Readers had a great discussion in the comments about a week ago in response to a reader who asked, “Do you think it has gotten harder to be a woman attorney?” It prompted 60+ responses — making it one of our biggest comment threads — and we thought it deserved its own post! So, readers, especially if you didn’t join in last time: Where do you stand on this question? Is it a simple “yes” or “no” for you, or much more nuanced?
Note: For today’s conversation, let’s use the context of the Before Times and set aside the complicating factors of the last year, e.g., unexpected/long-term WFH, school closures, mental health struggles. (CorporetteMoms readers have been talking a lot about the parenting-related factors, though!)
Here are some questions prompted by that comment thread on whether it’s gotten harder to be a woman attorney:
1. One reader wrote that comparing the experiences and struggles of different generations is like comparing apples and oranges. Is it too simplistic to say that women have it harder/easier today as lawyers?
2. How do you evaluate the tradeoffs? One reader commented that while women may encounter less sexual harassment and blatant sexism than they did decades ago, attorneys today (of any gender) face higher expectations for base hours and for being reachable outside the office, a more difficult path to partnership, and higher student loan debt (without proportionally higher salaries).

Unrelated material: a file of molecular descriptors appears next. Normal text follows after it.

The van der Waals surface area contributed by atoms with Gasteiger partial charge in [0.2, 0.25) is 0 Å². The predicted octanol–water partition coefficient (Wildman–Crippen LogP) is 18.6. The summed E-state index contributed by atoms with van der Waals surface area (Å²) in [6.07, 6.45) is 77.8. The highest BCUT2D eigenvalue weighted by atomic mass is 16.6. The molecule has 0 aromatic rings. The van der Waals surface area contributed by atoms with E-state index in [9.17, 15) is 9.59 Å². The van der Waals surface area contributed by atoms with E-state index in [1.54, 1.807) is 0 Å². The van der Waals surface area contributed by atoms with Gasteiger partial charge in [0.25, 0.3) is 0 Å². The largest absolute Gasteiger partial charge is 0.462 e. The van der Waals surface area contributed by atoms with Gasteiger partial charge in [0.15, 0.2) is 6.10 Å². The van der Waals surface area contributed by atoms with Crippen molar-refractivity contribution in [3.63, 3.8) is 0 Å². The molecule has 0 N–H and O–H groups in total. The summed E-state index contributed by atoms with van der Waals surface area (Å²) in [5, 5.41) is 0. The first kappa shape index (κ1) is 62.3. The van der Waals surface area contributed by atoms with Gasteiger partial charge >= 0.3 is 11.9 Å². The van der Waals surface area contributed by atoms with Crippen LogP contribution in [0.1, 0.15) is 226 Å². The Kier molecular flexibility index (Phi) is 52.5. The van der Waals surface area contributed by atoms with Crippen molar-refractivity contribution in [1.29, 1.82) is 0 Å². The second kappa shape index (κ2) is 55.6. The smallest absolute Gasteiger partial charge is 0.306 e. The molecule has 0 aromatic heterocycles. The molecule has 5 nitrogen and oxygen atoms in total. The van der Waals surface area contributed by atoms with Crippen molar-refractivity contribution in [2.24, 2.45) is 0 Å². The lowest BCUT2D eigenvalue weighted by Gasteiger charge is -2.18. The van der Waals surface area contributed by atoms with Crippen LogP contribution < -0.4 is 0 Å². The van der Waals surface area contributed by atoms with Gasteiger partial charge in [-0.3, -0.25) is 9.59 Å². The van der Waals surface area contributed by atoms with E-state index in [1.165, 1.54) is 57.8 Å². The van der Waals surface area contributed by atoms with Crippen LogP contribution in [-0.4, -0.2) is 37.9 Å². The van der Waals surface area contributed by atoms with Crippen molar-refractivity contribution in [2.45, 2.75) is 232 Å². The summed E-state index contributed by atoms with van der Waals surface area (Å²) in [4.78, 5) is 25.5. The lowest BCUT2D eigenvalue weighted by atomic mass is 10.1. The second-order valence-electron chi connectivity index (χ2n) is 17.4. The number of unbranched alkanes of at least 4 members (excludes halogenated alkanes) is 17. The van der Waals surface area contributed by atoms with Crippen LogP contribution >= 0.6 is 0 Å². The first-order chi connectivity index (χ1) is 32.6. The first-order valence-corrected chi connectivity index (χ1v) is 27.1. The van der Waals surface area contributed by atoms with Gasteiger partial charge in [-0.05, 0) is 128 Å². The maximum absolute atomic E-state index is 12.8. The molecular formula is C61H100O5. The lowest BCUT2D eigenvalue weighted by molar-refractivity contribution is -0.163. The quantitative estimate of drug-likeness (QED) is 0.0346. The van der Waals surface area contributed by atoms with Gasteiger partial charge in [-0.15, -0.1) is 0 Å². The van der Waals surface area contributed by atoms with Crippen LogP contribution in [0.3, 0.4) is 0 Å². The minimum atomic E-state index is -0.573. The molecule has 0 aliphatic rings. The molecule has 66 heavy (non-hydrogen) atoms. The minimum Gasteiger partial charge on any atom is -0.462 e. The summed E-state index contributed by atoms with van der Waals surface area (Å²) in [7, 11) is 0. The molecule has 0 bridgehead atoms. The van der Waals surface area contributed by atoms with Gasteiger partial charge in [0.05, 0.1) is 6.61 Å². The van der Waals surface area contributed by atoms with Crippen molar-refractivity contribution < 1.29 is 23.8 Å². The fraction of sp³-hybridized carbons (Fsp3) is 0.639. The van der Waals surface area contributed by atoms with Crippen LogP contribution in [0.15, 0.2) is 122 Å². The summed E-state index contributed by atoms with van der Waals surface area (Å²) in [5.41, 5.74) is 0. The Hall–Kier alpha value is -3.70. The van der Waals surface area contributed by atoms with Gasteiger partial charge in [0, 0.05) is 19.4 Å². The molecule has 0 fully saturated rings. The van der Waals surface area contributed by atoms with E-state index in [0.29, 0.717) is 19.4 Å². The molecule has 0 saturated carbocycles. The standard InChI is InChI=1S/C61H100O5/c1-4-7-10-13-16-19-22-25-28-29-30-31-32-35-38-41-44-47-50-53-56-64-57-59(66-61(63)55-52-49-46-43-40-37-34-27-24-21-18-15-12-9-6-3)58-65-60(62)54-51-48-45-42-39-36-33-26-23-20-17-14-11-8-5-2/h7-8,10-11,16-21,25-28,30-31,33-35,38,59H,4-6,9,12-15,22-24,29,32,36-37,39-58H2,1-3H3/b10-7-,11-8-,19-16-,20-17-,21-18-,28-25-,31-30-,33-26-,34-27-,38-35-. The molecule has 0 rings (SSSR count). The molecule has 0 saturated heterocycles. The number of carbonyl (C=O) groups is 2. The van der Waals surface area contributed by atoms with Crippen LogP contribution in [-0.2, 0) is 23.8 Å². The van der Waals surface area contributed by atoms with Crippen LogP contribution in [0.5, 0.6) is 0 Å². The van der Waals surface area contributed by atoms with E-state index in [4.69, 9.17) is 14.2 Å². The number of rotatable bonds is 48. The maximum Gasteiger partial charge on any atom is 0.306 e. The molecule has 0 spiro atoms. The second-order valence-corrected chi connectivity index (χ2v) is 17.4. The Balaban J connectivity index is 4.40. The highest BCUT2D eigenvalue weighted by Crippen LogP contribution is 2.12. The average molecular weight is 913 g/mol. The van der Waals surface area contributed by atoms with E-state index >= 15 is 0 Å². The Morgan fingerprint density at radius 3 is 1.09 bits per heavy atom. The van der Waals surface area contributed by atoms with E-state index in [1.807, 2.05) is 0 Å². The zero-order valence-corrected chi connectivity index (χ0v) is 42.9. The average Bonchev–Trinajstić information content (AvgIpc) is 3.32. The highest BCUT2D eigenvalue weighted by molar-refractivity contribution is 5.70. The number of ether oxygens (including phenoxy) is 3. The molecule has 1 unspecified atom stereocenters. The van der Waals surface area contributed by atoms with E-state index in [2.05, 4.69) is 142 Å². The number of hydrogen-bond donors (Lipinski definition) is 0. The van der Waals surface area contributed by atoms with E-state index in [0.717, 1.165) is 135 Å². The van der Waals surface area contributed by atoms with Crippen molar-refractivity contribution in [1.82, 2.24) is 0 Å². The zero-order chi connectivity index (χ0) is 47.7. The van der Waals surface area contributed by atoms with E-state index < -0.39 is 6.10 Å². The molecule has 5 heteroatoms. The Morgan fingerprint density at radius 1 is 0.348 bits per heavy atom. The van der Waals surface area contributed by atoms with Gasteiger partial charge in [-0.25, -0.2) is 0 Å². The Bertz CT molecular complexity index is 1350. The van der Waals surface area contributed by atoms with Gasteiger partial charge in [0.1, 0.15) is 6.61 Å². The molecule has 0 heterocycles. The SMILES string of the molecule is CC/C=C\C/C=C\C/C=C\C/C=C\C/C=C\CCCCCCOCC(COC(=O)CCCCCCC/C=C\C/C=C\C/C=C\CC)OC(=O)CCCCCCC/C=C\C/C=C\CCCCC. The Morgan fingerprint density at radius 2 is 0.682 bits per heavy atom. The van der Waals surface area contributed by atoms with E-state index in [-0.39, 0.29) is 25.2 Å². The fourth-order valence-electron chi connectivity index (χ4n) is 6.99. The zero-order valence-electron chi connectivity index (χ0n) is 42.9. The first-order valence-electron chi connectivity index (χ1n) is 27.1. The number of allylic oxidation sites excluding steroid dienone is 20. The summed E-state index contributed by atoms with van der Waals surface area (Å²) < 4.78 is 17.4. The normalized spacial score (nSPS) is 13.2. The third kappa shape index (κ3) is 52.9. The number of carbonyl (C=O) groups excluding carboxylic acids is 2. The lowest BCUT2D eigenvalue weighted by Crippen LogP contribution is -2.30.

3. What about the differences between working motherhood today vs. 20–40 years ago? If you’re a lawyer mom whose mother was also an attorney, how have your experiences been different?
4. Many readers mentioned comments/discrimination that women attorneys had to deal with a generation ago that are unacceptable today, and an anonymous commenter said she sees those lawyers as “essentially literal superwomen.” Do you feel the same?
5. Finally, perhaps we can inject some intersectionality into today’s discussion that wasn’t really part of the comment thread — regarding race, class, etc. As reader “No Face” noted:
I’ve worked for two separate law firms that were over 90 years old. These firms literally wouldn’t have even interviewed me, a black woman, for an attorney job during most of their histories.
For those readers who weren’t part of the original conversation, what are your thoughts? Do you think it has gotten harder to be a woman attorney? (For readers who are NOT attorneys — has it gotten harder to be a woman professional in general?) And for those who did join in, did any comments make you look at the topic in a new light?
Some social media images via Deposit Photos / GeorgeRudy.